For example, you might want to use a Dynamic Caption which is something like this (to use the word “names” or “name” in the caption depending on the number of children):
Caption(DependantNames,Enter the <IIf(count(Child) > 1,'names','name')||[Names]>)»
The problem with this is that the
> when in the context of
> 1 will be interpreted as ending the Dynamic Caption and give a syntax error.
In this case, the comparison of the number of Child repeaters with 1 is best achieved with the GT function, thus:
Caption(DependantNames,Enter the <IIf(GT(count(Child),1),'names','name')||[Names]>)»
When you are defining a PDF form field map in the Prepare PDF Form UI, you can specify that the source for a particular PDF field is either a data element, or a script.
If one or more scripts are specified, then the scripts need to be defined in a place that the MergePDFForm function knows about.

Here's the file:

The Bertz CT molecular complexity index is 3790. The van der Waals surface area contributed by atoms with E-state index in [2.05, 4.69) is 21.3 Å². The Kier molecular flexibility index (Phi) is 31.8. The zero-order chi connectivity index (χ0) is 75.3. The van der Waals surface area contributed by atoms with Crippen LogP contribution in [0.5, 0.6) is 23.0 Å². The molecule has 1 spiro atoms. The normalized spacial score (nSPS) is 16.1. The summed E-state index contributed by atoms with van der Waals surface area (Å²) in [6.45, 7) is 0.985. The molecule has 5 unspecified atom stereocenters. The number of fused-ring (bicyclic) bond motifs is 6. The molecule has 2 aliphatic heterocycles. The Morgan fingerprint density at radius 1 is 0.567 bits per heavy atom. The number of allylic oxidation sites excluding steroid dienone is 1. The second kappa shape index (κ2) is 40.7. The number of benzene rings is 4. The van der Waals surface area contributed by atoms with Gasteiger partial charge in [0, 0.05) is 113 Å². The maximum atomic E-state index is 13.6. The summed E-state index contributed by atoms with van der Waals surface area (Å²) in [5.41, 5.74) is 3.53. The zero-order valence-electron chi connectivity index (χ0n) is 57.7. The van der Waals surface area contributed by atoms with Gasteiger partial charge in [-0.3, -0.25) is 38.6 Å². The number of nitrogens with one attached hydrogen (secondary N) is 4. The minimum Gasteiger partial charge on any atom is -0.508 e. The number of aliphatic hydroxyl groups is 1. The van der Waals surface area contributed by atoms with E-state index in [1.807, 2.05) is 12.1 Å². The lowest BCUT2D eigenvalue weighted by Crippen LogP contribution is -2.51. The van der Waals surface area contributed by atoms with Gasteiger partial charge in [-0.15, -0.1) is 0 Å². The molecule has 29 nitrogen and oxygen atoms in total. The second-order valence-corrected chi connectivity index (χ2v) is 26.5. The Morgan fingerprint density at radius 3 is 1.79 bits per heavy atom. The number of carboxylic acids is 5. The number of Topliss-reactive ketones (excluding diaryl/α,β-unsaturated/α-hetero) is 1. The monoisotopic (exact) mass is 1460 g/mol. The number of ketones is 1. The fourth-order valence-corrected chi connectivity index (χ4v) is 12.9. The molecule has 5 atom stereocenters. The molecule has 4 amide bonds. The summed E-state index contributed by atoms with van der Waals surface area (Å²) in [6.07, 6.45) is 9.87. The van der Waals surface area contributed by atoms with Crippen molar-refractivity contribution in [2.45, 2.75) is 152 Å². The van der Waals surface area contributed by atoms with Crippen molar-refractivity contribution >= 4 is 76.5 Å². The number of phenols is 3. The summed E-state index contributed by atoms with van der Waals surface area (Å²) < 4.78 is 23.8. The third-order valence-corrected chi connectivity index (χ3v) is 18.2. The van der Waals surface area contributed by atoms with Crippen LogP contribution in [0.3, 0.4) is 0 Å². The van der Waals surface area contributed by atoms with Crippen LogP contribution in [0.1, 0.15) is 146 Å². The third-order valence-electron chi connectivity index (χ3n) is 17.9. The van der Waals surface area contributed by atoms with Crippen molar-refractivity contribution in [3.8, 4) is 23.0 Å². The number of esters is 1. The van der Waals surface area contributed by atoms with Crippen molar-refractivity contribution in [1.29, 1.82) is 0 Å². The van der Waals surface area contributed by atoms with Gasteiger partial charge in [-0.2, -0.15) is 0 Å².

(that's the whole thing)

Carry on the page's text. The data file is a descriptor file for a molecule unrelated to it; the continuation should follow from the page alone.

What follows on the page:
The way that the MergePDFForm works is that, if it finds a script invocation in the PDF field map, then it searches for a script definition. Suppose the PDF form is called “ABC-File.pdf”, then MergePDFForm will look (in the same folder as the PDF form) for an XpressDox template called “ABC-File.scripts.xdtpx”. If that file does not exist, then it will search for a template called “PDFScripts.xdtpx”.
This means that if you have a number of PDF forms that use the same scripts, then you can use the PDFScripts.xdtpx template instead of making a .scripts.xdtpx for each PDF form.